Sunday, May 19, 2013

May 17th Writing Quote of the Day – Revisited, Again

A Hellcat on the Yorktown

Details in descriptions provide one of the most powerful tools a writer has at her command.
Yet so many writers avoid descriptions in favor of dialogue. This is a mistake.
Consider a description of a man’s office which the hero is visiting. The room is described by the author by providing a list of ten items in the office. The reader now has a good mental picture of the rather generic office. The reader 'sees' it but it tells him little and it carries little to no emotion.
Another writer only describes the office with just three items mentioned but they are all meaningful to the story. In the first description there was a standard office calendar. Generic white with no illustration. In the second the calendar has a full page photo of a WWII carrier fighter at the top.
1. what does this say about the office tenant?
2. what if the hero visitor can identify the plane – name it?
3. what if the hero’s grandfather was killed in such a plane in WWII?
4. what if the grandfather died in the plane because the admiral would not turn the carrier lights on because of fear of enemy submarines? His grandfather and sixteen other pilots were sacrified just to avoid the chance that a sub was in the area. Injustice or not?
5. What if the calendar was hanging crooked?  Does this bother the hero? Does it show the office tenant is sloppy or unattentive?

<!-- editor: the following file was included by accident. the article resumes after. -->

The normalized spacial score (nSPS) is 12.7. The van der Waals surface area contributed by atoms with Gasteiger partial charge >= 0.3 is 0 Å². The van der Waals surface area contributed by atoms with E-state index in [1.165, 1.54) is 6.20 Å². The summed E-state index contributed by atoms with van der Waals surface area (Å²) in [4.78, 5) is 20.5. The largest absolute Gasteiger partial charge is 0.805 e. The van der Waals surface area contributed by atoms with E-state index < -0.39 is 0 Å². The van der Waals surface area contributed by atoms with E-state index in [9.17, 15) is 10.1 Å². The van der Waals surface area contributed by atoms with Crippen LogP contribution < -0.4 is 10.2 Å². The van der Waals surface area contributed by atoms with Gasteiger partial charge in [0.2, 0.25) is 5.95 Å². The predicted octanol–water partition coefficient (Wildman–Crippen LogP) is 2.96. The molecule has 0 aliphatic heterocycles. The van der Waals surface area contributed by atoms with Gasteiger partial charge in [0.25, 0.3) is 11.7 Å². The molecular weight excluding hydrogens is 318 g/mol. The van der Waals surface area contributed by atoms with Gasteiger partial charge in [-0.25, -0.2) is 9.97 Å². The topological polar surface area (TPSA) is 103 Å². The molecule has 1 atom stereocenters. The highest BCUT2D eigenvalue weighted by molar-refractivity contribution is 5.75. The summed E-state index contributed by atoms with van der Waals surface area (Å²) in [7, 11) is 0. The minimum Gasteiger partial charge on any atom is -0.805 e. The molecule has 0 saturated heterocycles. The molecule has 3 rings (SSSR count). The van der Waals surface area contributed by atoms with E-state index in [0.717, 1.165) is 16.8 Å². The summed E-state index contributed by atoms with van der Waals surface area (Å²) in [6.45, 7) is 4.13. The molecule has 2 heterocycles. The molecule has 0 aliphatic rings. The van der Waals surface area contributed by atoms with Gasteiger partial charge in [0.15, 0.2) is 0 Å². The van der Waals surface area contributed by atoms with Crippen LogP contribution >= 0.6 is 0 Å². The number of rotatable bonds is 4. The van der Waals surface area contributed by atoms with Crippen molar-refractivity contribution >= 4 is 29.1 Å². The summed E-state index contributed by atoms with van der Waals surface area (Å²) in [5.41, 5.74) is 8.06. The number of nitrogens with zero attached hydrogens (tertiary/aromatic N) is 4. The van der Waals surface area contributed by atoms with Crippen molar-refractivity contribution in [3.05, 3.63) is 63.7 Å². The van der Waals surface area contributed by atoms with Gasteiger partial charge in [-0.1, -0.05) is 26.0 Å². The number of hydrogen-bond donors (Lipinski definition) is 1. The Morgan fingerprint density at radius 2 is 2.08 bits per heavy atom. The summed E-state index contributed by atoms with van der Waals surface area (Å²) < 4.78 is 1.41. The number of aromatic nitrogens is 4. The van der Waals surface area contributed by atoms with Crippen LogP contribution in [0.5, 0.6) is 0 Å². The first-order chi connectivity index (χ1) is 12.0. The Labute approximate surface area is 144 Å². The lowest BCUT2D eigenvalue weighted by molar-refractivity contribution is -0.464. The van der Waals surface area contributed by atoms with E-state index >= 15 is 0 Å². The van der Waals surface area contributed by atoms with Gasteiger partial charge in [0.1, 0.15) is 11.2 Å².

6. what if the hero gets up and straightens the calendar when the tenant leaves the office for a moment?
7. what if the hero gets up and straightens the calendar as he is talking to the tenant? Does this speak to power?
8. what if after the hero leaves the tenant puts the calendar back crooked just the way it was? Defiance or compulsive behavior?
9. what if the date 23 is circled in red with arrows pointing to it on four sides? AE -- Anticipatory event? What is going to happen on that date?  Is it an AE and a foreshadowing of something else to come that the hero should have anticipated?
Each detail can be mined to open up many different possibilities to entertain the reader and support the story objectives.
For many writers description and the effective use of detail is a lost art. I’m reading a book right now by a very good author and the first 25% of the book is in the same setting with just two people having a very witty dialogue. Great dialogue but it’s not much of a story. I can’t even believe an experienced writer would do this.  How many blogs do you see about how to write description? How many blogs are about making details do more than just paint a word picture of a scene to give the story a greater sense of reality?
I think one of the problems is all the interest in writing a novel in a month -- or even a week. This  leads to novels that are mostly dialogue. The novel is written, or 1000 words are written in an hour, and the description has to wait until the second draft where a little description will be layered in -- more as an unpleasant necessity than a golden opportunity to make the narrative a better reading experience.
The devil is in the details…or shall I say in the lack of salient details.
P.S. What else was in the office?
Item #2. An old high school football trophy on a shelf behind the desk. It was broken once and the arm throwing the football was glued back on poorly.
Item #3. A large white plastic floor fan angled in a way it would only direct air at the office tenant's desk.

No comments:

Post a Comment